Listen to your community. What do they want to hear? What do they need to hear? In the race to be first to break stories or meet revenue goals the reader often suffers. The best way to serve the community is to immerse yourself in it. Meet the residents, listen to their needs and let your blog become their voice. 

This panel discussion is a free event but registration is required. Click here to reserve your spot. 

Panelist Spotlight: Staci Brown Brooks

Staci Brown Brooks
If you want a career in journalism in Birmingham Staci Brown Brooks is a woman you need to know. 

Brooks is the director of community news in Birmingham for the Alabama Media Group, the state’s largest news gathering organization. Prior to that she worked at The Birmingham News for several years in a variety of writing and editing positions. She has previously worked at The Tuscaloosa News and the Detroit Free Press, and as an instructor at The University of Alabama. 

On Thursday, she’ll step into that teaching role again briefly as she shares media and web wisdom at our upcoming panel discussion Blogging and the Future of Community Journalism

Brooks received a bachelor’s degree in journalism from UA, and is currently studying there for her master’s in business administration. Brooks also is a graduate of the Alabama Leadership Initiative and the Maynard Media Academy at Harvard University.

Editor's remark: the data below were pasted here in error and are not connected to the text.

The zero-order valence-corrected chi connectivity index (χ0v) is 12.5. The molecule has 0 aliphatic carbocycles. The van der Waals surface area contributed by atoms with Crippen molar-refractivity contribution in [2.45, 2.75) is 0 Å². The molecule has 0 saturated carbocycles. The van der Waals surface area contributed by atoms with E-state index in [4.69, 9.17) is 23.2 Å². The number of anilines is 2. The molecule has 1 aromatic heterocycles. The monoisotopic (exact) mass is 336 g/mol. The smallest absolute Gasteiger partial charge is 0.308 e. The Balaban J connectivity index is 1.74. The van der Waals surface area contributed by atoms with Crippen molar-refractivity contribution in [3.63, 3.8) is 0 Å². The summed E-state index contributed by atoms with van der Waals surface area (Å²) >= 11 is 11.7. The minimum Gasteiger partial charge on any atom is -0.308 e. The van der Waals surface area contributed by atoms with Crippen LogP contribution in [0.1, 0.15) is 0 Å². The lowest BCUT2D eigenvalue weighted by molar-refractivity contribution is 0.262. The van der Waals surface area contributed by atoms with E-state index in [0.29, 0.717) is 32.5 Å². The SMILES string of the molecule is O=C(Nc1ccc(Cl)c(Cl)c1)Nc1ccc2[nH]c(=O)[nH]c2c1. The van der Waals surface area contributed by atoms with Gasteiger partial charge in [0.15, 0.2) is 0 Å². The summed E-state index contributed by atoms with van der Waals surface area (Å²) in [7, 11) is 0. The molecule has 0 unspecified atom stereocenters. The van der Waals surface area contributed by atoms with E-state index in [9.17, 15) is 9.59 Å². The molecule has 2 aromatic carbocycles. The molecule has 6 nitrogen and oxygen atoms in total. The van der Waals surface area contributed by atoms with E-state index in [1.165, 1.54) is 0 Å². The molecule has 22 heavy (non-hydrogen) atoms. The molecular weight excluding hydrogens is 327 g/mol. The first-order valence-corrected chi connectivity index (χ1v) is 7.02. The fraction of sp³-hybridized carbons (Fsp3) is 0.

If you want to know more about how you can use blogging and journalism to be a leader in your community, you can do just that on Thursday, Jan. 10 at our next event. Click here to register. 

There are two questions I asked all our panelists after they agreed to be part of this discussion. Check out Brooks’ responses below: 

What must bloggers who want to be considered journalists do to be taken seriously?

Put accuracy and ethics above all else. Know your current audience and the audience you are trying to develop — be able to articulate what you do and who you try to reach if asked. If you are committed to growing your blog’s audience, you must be committed to assuring your vision for it is responsive to their needs, wishes and patterns.What main piece of advice would you give to folks who want to use their blogs to tell important stories in their communities?

Be passionate about the niche you’ve chosen — or the niche that has chosen you. That’s the one thing no one can teach you; everything else you can learn, if you are willing. Passion can’t be taught and it can’t be faked. Always put accuracy and ethics above all else. And write your hearts out.

If you have more questions for Staci Brown Brooks leave them in the comments section and we will add them to our list of questions for our upcoming event.